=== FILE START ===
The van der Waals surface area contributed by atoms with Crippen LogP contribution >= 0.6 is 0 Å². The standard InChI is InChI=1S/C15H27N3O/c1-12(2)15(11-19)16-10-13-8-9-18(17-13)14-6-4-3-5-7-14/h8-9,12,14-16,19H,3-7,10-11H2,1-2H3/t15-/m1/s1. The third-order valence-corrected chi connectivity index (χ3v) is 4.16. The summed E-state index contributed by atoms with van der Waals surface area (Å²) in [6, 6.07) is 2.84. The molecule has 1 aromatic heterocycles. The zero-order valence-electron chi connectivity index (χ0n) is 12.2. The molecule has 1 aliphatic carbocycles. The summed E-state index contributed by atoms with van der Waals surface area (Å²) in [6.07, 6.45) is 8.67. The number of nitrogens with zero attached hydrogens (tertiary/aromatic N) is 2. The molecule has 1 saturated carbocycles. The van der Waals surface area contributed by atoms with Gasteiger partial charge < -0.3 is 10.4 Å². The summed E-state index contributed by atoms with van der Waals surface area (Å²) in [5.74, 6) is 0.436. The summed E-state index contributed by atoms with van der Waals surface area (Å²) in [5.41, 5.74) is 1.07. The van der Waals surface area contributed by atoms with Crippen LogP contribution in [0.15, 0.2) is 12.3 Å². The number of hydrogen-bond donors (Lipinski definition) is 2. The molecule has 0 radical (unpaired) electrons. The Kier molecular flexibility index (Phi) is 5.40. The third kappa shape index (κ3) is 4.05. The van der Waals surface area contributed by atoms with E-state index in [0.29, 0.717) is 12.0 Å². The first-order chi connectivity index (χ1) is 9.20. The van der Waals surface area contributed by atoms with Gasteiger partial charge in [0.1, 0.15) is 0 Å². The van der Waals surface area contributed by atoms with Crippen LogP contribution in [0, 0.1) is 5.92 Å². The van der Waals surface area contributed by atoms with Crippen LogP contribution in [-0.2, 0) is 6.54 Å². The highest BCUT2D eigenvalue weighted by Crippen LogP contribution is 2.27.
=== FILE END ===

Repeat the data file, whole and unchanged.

The van der Waals surface area contributed by atoms with Crippen LogP contribution >= 0.6 is 0 Å². The standard InChI is InChI=1S/C15H27N3O/c1-12(2)15(11-19)16-10-13-8-9-18(17-13)14-6-4-3-5-7-14/h8-9,12,14-16,19H,3-7,10-11H2,1-2H3/t15-/m1/s1. The third-order valence-corrected chi connectivity index (χ3v) is 4.16. The summed E-state index contributed by atoms with van der Waals surface area (Å²) in [6, 6.07) is 2.84. The molecule has 1 aromatic heterocycles. The zero-order valence-electron chi connectivity index (χ0n) is 12.2. The molecule has 1 aliphatic carbocycles. The summed E-state index contributed by atoms with van der Waals surface area (Å²) in [6.07, 6.45) is 8.67. The number of nitrogens with zero attached hydrogens (tertiary/aromatic N) is 2. The molecule has 1 saturated carbocycles. The van der Waals surface area contributed by atoms with Gasteiger partial charge < -0.3 is 10.4 Å². The summed E-state index contributed by atoms with van der Waals surface area (Å²) in [5.74, 6) is 0.436. The summed E-state index contributed by atoms with van der Waals surface area (Å²) in [5.41, 5.74) is 1.07. The van der Waals surface area contributed by atoms with Crippen LogP contribution in [0.15, 0.2) is 12.3 Å². The number of hydrogen-bond donors (Lipinski definition) is 2. The molecule has 0 radical (unpaired) electrons. The Kier molecular flexibility index (Phi) is 5.40. The third kappa shape index (κ3) is 4.05. The van der Waals surface area contributed by atoms with E-state index in [0.29, 0.717) is 12.0 Å². The first-order chi connectivity index (χ1) is 9.20. The van der Waals surface area contributed by atoms with Gasteiger partial charge in [0.1, 0.15) is 0 Å². The van der Waals surface area contributed by atoms with Crippen LogP contribution in [0, 0.1) is 5.92 Å². The van der Waals surface area contributed by atoms with Crippen LogP contribution in [-0.2, 0) is 6.54 Å². The highest BCUT2D eigenvalue weighted by Crippen LogP contribution is 2.27.